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African fashion retailers raised local luxury’s profile. What’s next?

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Industrie Africa is working with local designers to deliver direct from their studios to the consumer. “We have the agility of a marketplace model,” says founder Nisha Kanabar. “We are not holding stock because that’s not good for designers. It sort of paralyses their ability to have control over their inventory. Designers are able to take off quantities – or increase them.”

Young African designers need to develop robust foundations, says Birimian founder Laureen Kouassi-Olsson. “It’s not a question of just being capable of producing the right quantity at the right time… When we look at the industry, there are a lot of initiatives, opportunities, companies, putting the spotlight on those brands without working really on their deeper inner infrastructure.”

Investment helps, however small the initial amount. Jendaya has raised £110,000 in the past 18 months to kick-start its business, with investors ranging from Game of Thrones actor Maise Williams, to Roberta Annan, founder of the African Fashion Foundation. It also benefitted from some impressive names on its advisory board, including Rotimi Akinyemiju, former COO of Moda Operandi, and Omoyemi Akerele, founder of Lagos Fashion Week. Federico Marchetti, former Yoox Net-a-Porter Group chairman and chief executive, provides mentorship too, helping the Jendaya team prepare for a funding seed round later this year. Natalie Massenet, founder of Net-a-Porter, has also provided advice and feedback.

Unlike The Folklore or Industrie Africa, Jendaya also stocks international brands, including the likes of Nensi Dojaka and Balenciaga, bringing them to the African consumer and market. Customers worldwide can shop African luxury brands on the Jendaya platform.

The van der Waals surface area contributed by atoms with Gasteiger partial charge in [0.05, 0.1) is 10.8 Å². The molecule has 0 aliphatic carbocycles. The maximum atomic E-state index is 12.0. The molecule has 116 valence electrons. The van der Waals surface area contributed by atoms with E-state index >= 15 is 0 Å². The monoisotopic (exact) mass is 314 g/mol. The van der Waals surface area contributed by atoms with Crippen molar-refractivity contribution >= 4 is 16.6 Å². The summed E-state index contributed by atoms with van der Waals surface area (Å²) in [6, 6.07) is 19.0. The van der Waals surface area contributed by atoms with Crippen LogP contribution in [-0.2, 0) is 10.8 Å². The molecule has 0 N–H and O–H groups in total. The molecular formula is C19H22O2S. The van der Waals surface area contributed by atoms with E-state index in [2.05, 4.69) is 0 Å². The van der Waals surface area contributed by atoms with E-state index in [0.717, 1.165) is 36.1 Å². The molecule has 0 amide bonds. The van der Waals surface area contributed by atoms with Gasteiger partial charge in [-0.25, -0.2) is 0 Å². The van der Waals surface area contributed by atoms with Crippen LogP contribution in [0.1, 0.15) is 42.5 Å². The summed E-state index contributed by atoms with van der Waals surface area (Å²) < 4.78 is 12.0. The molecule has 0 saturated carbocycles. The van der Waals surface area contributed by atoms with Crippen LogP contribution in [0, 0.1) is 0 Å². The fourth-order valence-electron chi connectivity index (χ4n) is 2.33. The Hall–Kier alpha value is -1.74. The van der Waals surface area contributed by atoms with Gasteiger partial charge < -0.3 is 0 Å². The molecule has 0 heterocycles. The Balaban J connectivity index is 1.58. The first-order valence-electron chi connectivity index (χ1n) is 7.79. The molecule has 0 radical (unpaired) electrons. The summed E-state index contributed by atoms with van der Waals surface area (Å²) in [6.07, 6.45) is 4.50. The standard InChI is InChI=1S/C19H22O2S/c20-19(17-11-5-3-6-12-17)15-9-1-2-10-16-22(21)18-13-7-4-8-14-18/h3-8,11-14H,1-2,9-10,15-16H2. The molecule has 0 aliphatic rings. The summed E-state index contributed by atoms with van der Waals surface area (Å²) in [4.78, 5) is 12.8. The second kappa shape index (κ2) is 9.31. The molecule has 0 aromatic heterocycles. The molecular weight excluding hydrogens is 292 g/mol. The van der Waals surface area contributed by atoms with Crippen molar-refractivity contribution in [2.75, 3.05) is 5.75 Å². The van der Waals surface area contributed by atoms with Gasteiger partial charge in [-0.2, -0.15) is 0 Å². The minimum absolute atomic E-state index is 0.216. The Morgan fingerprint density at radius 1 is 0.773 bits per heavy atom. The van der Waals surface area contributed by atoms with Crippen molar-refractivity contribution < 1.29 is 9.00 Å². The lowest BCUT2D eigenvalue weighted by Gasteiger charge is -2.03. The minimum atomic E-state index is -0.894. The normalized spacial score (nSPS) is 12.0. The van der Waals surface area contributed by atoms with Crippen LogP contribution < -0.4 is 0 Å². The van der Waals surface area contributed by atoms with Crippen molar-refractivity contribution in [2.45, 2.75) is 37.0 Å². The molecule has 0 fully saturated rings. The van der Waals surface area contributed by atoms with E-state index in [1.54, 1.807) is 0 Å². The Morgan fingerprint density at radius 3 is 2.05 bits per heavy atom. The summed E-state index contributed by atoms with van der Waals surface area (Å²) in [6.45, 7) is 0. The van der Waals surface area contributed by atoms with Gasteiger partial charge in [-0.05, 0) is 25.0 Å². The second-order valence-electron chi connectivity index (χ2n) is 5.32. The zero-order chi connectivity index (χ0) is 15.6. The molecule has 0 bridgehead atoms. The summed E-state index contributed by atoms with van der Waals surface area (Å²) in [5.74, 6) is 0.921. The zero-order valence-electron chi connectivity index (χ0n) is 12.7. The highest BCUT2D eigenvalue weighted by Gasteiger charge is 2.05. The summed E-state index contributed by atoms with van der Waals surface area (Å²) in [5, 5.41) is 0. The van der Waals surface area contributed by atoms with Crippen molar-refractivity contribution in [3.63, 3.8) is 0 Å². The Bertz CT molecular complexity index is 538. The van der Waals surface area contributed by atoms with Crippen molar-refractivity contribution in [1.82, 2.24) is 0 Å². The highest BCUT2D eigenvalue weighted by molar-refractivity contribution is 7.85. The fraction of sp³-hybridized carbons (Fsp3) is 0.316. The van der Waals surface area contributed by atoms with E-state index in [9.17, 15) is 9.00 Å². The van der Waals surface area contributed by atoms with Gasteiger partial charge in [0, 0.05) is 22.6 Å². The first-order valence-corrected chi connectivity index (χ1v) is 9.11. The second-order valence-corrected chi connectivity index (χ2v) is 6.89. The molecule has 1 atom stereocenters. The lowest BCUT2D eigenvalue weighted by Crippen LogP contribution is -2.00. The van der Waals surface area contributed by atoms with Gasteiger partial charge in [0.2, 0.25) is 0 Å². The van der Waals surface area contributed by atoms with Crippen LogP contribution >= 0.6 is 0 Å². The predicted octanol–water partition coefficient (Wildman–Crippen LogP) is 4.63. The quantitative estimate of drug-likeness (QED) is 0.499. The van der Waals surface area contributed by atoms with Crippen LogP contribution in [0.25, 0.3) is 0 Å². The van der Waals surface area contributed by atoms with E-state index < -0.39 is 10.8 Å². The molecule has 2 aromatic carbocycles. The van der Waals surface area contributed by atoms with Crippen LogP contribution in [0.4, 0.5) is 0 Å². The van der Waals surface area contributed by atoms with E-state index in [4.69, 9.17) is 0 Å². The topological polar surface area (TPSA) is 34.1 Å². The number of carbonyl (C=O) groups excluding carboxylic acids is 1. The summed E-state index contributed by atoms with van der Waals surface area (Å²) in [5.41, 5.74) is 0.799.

Community-first approach

Multi-brand retailers are seeking to create a supportive environment where young African brands can benefit from creative advice, such as how to shoot a good campaign and how to develop a line sheet. “You can’t have the retail component without the community focus because you’re trying to create regenerative prosperity within our industry and regenerative growth as an industry,” says Kanabar. “It’s not just about shifting the global perception and stereotypical aesthetics, which I think is something that we all know. It’s about creating a framework through which to navigate and grow and use it as a platform for learning.”

Beyond fashion and luxury goods, these retailers are integrating themselves into the community and developing a media presence through their platforms. Industrie Africa works with regional freelancers who often write content for its site. The Folklore Group has launched an online media platform that features editorial content about the African and diasporic design industry. Jendaya started out as a pure content platform, spotlighting African brands. Now it’s poised to become very much more — and lead the way in developing African fashion talent.

Comments, questions or feedback? Email us at [email protected].

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